While remembering those lost on that day, we also remember stories told by loved ones, heart-wrenching phone calls, and different visual perspectives of the attack.  Jennifer Jewett, who worked in Sodexo in Lower Manhattan at the time, stated; “I could see the towers visibly from my office window, everyone was confused as to why this was happening. My daughter called me, hearing the news from California. She asked if I was okay, and if I knew of anything. When the second plane hit the south tower, I knew that this was on purpose, but we didn’t know who would do something like that. We were all fearful that more planes would come and hit buildings around the tower, and we were a big target. It was terrifying and we felt helpless for all of those people.”

Tiffiny Brown, who was eight months pregnant at the time, recalled, “Living in California, we were too far away to really know what was happening. We were so scared and sickened by what had happened. As was everyone else in America. When the first plane crashed I thought it was a horrible accident. Then, when the second tower was hit, I knew this wasn’t an accident. I thought to myself, what am I doing bringing a child into this world?”

As the information was being broadcasted live all over the world, people were shocked and saddened. Many remember it similarly to the December 7th, 1941 surprise attack on Pearl Harbor. Remembered as “a day that will live in infamy,” as President Franklin Roosevelt said in his famous speech afterward.  9/11 is a day America will never forget.

While this day will always be remembered for its sickening events, good, unity and lessons came out of this tragedy. According to the article by History, “Nearly 36,000 blood units were donated to the New York Blood Center after the September 11th attacks. Lines to donate blood at Red Cross offices and other blood banks were incredibly long–there was an entire day’s wait in Madison, Wisconsin. New and established charities raised money for the victims and rescue workers.” America was coming together, and working together, to honor those lost. Also, safety precautions were set in place at airports. According to an article by PBS, “Two months after the attacks, Congress federalized airport security by passing the Aviation and Transportation Security Act, which created the Transportation Security Administration. Prior to 9/11, security had been handled by each airport, which outsourced to private security companies.” This made citizens feel more protected at the time, and would go on to improve the future safety of air travel.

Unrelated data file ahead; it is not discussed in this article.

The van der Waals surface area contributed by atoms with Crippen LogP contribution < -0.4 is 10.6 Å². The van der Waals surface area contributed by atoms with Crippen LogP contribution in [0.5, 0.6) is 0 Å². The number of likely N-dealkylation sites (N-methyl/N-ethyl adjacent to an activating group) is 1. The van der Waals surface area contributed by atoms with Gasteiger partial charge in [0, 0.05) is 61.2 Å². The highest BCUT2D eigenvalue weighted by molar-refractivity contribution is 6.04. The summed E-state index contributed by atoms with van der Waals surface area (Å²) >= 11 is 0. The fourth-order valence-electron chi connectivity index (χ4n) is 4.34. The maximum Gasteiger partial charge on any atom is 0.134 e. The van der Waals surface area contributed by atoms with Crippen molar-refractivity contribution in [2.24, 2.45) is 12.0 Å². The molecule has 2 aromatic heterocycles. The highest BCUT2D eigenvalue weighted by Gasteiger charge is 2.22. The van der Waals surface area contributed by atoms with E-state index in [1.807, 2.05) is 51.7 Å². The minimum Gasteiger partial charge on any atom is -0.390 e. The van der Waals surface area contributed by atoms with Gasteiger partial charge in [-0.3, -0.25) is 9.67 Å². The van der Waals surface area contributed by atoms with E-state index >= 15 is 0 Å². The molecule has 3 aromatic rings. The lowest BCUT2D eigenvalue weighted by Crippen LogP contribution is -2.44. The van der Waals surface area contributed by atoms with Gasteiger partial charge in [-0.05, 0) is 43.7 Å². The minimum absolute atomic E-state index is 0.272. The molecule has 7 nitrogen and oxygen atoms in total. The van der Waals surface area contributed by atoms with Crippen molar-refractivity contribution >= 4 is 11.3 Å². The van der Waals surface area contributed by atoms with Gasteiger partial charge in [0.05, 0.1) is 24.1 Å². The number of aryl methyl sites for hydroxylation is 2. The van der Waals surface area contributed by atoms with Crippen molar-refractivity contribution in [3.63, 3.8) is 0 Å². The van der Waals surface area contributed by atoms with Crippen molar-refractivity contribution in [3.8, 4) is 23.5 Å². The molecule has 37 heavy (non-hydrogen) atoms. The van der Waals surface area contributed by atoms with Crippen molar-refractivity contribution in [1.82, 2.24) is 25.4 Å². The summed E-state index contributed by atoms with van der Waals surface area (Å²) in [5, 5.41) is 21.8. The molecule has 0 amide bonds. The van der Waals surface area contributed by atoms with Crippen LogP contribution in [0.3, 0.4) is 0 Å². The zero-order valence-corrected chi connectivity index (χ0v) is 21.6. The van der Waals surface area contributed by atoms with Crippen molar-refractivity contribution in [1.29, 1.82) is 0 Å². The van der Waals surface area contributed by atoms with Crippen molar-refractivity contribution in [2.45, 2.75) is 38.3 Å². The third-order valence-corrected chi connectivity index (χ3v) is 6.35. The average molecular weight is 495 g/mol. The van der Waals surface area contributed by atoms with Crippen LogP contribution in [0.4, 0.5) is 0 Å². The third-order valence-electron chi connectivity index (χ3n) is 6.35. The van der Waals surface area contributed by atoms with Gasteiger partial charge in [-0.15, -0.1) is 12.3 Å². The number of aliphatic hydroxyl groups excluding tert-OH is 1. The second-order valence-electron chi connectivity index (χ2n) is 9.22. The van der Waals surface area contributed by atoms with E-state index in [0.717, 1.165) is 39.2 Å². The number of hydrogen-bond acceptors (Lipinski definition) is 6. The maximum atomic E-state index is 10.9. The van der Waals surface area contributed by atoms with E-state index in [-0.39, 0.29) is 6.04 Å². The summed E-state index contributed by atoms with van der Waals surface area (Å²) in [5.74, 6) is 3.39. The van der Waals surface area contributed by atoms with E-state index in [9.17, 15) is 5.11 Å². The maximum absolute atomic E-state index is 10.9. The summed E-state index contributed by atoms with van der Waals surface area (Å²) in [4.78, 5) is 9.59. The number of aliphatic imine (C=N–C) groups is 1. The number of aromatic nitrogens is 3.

The world will forever be impacted by September 11th, 2001. Although painful, it is a day we should always remember to respect and pay homage to all the lives lost. On September 11, 2020, we stop our lives, whether we were consumed in politics, supporting the Black Lives Matter movement, fighting the coronavirus or protecting ourselves from the wildfires in California, and we think about the 2,977 lives that were lost. We remember because we need to pay tribute to those who lost their lives, and educate others on those events. We know that for at least one day out of our whole year, America will be paused, silent, humane and united. Therefor we will continue to be, every coming year on September 11, 2001.